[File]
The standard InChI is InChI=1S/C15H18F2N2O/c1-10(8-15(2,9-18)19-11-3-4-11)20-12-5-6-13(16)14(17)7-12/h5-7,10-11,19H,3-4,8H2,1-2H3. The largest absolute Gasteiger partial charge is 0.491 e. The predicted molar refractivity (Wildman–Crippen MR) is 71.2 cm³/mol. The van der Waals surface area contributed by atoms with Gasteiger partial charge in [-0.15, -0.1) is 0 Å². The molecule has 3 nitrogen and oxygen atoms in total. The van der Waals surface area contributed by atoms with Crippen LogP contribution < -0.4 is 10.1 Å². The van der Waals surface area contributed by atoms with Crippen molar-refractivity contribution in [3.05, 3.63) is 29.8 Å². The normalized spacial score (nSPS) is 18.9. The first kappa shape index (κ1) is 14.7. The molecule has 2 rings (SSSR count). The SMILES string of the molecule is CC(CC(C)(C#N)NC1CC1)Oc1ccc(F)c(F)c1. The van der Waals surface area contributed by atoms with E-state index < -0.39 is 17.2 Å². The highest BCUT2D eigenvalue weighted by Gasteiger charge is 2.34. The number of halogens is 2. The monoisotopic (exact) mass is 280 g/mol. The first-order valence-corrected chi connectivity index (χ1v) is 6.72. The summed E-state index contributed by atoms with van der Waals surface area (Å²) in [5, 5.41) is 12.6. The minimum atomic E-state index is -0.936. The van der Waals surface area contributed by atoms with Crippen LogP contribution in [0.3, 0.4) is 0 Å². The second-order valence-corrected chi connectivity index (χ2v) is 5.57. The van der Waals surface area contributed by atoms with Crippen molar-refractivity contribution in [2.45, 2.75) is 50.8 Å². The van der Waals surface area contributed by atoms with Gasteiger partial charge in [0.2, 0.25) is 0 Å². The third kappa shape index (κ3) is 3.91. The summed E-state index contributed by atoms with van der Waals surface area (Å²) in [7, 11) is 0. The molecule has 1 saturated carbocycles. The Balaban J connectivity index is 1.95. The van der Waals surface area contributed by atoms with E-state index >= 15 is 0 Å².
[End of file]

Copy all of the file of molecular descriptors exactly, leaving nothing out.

The standard InChI is InChI=1S/C15H18F2N2O/c1-10(8-15(2,9-18)19-11-3-4-11)20-12-5-6-13(16)14(17)7-12/h5-7,10-11,19H,3-4,8H2,1-2H3. The largest absolute Gasteiger partial charge is 0.491 e. The predicted molar refractivity (Wildman–Crippen MR) is 71.2 cm³/mol. The van der Waals surface area contributed by atoms with Gasteiger partial charge in [-0.15, -0.1) is 0 Å². The molecule has 3 nitrogen and oxygen atoms in total. The van der Waals surface area contributed by atoms with Crippen LogP contribution < -0.4 is 10.1 Å². The van der Waals surface area contributed by atoms with Crippen molar-refractivity contribution in [3.05, 3.63) is 29.8 Å². The normalized spacial score (nSPS) is 18.9. The first kappa shape index (κ1) is 14.7. The molecule has 2 rings (SSSR count). The SMILES string of the molecule is CC(CC(C)(C#N)NC1CC1)Oc1ccc(F)c(F)c1. The van der Waals surface area contributed by atoms with E-state index < -0.39 is 17.2 Å². The highest BCUT2D eigenvalue weighted by Gasteiger charge is 2.34. The number of halogens is 2. The monoisotopic (exact) mass is 280 g/mol. The first-order valence-corrected chi connectivity index (χ1v) is 6.72. The summed E-state index contributed by atoms with van der Waals surface area (Å²) in [5, 5.41) is 12.6. The minimum atomic E-state index is -0.936. The van der Waals surface area contributed by atoms with Crippen LogP contribution in [0.3, 0.4) is 0 Å². The second-order valence-corrected chi connectivity index (χ2v) is 5.57. The van der Waals surface area contributed by atoms with Crippen molar-refractivity contribution in [2.45, 2.75) is 50.8 Å². The van der Waals surface area contributed by atoms with Gasteiger partial charge in [0.2, 0.25) is 0 Å². The third kappa shape index (κ3) is 3.91. The summed E-state index contributed by atoms with van der Waals surface area (Å²) in [7, 11) is 0. The molecule has 1 saturated carbocycles. The Balaban J connectivity index is 1.95. The van der Waals surface area contributed by atoms with E-state index >= 15 is 0 Å².